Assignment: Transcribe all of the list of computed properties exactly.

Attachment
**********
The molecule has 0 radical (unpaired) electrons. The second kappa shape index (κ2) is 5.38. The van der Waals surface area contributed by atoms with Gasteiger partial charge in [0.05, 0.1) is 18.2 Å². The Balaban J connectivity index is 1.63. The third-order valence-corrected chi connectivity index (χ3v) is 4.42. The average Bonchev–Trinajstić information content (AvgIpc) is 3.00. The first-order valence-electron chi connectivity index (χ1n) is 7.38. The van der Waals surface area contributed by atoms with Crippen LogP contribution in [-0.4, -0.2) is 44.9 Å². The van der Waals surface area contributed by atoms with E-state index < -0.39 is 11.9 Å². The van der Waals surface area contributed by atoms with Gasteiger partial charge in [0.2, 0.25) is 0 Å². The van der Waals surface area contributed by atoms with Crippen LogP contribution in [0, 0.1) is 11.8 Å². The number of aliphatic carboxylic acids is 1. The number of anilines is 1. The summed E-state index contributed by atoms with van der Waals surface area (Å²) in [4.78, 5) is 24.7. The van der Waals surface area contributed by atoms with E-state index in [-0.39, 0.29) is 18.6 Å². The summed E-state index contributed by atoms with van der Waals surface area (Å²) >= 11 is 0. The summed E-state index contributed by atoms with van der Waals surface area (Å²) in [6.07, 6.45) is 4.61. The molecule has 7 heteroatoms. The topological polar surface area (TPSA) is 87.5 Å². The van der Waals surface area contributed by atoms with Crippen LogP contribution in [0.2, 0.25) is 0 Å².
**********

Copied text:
The molecule has 0 radical (unpaired) electrons. The second kappa shape index (κ2) is 5.38. The van der Waals surface area contributed by atoms with Gasteiger partial charge in [0.05, 0.1) is 18.2 Å². The Balaban J connectivity index is 1.63. The third-order valence-corrected chi connectivity index (χ3v) is 4.42. The average Bonchev–Trinajstić information content (AvgIpc) is 3.00. The first-order valence-electron chi connectivity index (χ1n) is 7.38. The van der Waals surface area contributed by atoms with Crippen LogP contribution in [-0.4, -0.2) is 44.9 Å². The van der Waals surface area contributed by atoms with E-state index < -0.39 is 11.9 Å². The van der Waals surface area contributed by atoms with Gasteiger partial charge in [0.2, 0.25) is 0 Å². The van der Waals surface area contributed by atoms with Crippen LogP contribution in [0, 0.1) is 11.8 Å². The number of aliphatic carboxylic acids is 1. The number of anilines is 1. The summed E-state index contributed by atoms with van der Waals surface area (Å²) in [4.78, 5) is 24.7. The van der Waals surface area contributed by atoms with E-state index in [-0.39, 0.29) is 18.6 Å². The summed E-state index contributed by atoms with van der Waals surface area (Å²) >= 11 is 0. The summed E-state index contributed by atoms with van der Waals surface area (Å²) in [6.07, 6.45) is 4.61. The molecule has 7 heteroatoms. The topological polar surface area (TPSA) is 87.5 Å². The van der Waals surface area contributed by atoms with Crippen LogP contribution in [0.2, 0.25) is 0 Å².